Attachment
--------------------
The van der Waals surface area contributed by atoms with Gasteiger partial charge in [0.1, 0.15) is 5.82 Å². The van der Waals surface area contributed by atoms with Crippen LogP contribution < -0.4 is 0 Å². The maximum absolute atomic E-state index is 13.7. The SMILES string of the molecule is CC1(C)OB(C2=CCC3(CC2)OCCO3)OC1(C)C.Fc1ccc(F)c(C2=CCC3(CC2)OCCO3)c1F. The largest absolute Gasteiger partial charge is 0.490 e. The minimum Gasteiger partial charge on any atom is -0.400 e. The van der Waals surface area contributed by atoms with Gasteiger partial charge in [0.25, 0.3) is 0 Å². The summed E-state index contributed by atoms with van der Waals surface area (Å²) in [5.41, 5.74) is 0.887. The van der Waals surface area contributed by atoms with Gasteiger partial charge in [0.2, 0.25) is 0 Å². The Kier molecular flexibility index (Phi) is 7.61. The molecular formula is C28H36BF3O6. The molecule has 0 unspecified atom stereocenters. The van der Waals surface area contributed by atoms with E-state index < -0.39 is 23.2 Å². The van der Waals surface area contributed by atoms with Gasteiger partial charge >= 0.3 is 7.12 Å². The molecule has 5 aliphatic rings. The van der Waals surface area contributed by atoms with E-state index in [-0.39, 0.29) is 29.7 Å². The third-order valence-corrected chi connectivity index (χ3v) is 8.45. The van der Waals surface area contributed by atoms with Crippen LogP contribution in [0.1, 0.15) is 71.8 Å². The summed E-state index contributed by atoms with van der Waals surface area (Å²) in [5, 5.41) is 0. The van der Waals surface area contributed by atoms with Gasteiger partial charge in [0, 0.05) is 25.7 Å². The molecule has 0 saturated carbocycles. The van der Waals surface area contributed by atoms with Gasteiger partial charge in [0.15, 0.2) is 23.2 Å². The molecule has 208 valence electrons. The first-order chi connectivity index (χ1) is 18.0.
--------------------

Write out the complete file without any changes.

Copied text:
The van der Waals surface area contributed by atoms with Gasteiger partial charge in [0.1, 0.15) is 5.82 Å². The van der Waals surface area contributed by atoms with Crippen LogP contribution < -0.4 is 0 Å². The maximum absolute atomic E-state index is 13.7. The SMILES string of the molecule is CC1(C)OB(C2=CCC3(CC2)OCCO3)OC1(C)C.Fc1ccc(F)c(C2=CCC3(CC2)OCCO3)c1F. The largest absolute Gasteiger partial charge is 0.490 e. The minimum Gasteiger partial charge on any atom is -0.400 e. The van der Waals surface area contributed by atoms with Gasteiger partial charge in [0.25, 0.3) is 0 Å². The summed E-state index contributed by atoms with van der Waals surface area (Å²) in [5.41, 5.74) is 0.887. The van der Waals surface area contributed by atoms with Gasteiger partial charge in [0.2, 0.25) is 0 Å². The Kier molecular flexibility index (Phi) is 7.61. The molecular formula is C28H36BF3O6. The molecule has 0 unspecified atom stereocenters. The van der Waals surface area contributed by atoms with E-state index < -0.39 is 23.2 Å². The van der Waals surface area contributed by atoms with Gasteiger partial charge >= 0.3 is 7.12 Å². The molecule has 5 aliphatic rings. The van der Waals surface area contributed by atoms with E-state index in [-0.39, 0.29) is 29.7 Å². The third-order valence-corrected chi connectivity index (χ3v) is 8.45. The van der Waals surface area contributed by atoms with Crippen LogP contribution in [0.1, 0.15) is 71.8 Å². The summed E-state index contributed by atoms with van der Waals surface area (Å²) in [5, 5.41) is 0. The van der Waals surface area contributed by atoms with Gasteiger partial charge in [0, 0.05) is 25.7 Å². The molecule has 0 saturated carbocycles. The van der Waals surface area contributed by atoms with Gasteiger partial charge in [0.15, 0.2) is 23.2 Å². The molecule has 208 valence electrons. The first-order chi connectivity index (χ1) is 18.0.